Transfer of training from an internal medicine boot camp to the workplace: enhancing and hindering factors

Joanne Kerins (Lead / Corresponding author), Samantha Eve Smith, Suzanne Anderson Stirling, Judy Wakeling, Victoria Ruth Tallentire

Research output: Contribution to journalArticlepeer-review

3 Citations (Scopus)
9 Downloads (Pure)

Abstract

Background: The transfer of training to the workplace is the aim of training interventions. Three primary factors influence transfer: trainee characteristics, training design and work environment influences. Within medical education, the work environment factors influencing transfer of training remain underexplored. Burke and Hutchins’ review of training transfer outlined five work environment influences: opportunity to perform, supervisor/peer support, strategic link, transfer climate and accountability. This study aimed to explore the ways in which work environment factors influence the transfer of training for medical trainees. 

Methods: Internal Medicine Training in Scotland includes a three-day boot camp involving simulation-based mastery learning of procedural skills, immersive simulation scenarios and communication workshops. Following ethical approval, trainees were invited to take part in interviews at least three months after following their boot camp. Interviews were semi-structured, anonymised, transcribed verbatim and analysed using template analysis. Member checking interviews were performed to verify findings.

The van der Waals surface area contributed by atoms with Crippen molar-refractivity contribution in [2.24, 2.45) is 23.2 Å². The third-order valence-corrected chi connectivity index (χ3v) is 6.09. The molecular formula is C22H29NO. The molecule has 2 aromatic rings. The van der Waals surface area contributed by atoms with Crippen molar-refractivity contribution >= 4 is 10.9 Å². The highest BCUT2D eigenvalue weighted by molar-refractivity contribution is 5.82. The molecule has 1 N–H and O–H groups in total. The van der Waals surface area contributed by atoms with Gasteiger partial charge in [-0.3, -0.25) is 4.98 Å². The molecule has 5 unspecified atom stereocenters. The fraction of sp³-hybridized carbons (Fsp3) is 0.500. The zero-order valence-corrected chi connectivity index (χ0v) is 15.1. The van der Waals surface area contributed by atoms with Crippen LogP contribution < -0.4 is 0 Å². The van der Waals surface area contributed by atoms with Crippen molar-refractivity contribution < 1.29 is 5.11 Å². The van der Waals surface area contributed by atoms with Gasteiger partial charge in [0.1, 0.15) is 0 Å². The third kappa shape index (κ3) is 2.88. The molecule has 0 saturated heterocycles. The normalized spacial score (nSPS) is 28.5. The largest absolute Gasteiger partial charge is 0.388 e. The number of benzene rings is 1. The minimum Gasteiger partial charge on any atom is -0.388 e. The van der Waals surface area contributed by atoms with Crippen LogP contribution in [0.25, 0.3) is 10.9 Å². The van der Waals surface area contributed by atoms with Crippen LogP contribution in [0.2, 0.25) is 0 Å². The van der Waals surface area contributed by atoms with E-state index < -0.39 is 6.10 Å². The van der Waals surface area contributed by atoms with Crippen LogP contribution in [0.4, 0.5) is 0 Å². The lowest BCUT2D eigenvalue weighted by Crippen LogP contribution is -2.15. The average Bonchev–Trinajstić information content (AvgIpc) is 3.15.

Results: A total of 26 trainees took part in interviews between January 2020 and January 2021. Trainees reported a lack of opportunities to perform procedures in the workplace and challenges relating to the transfer climate, including a lack of appropriate equipment and resistance to change in the workplace. Trainees described a strong sense of personal responsibility to transfer and they felt empowered to change practice in response to the challenges faced. 

Conclusions: This study highlights barriers to transfer of training within the clinical workplace including procedural opportunities, a transfer climate with challenging equipment availability and, at times, an unsupportive workplace culture. Trainees are driven by their own sense of personal responsibility; medical educators and healthcare leaders must harness this enthusiasm and take heed of the barriers to assist in the development of strategies to overcome them.

Original languageEnglish
Article number485
Number of pages12
JournalBMC Medical Education
Volume21
Issue number1
Early online date10 Sept 2021
DOIs
Publication statusPublished - Dec 2021

ASJC Scopus subject areas

  • Education

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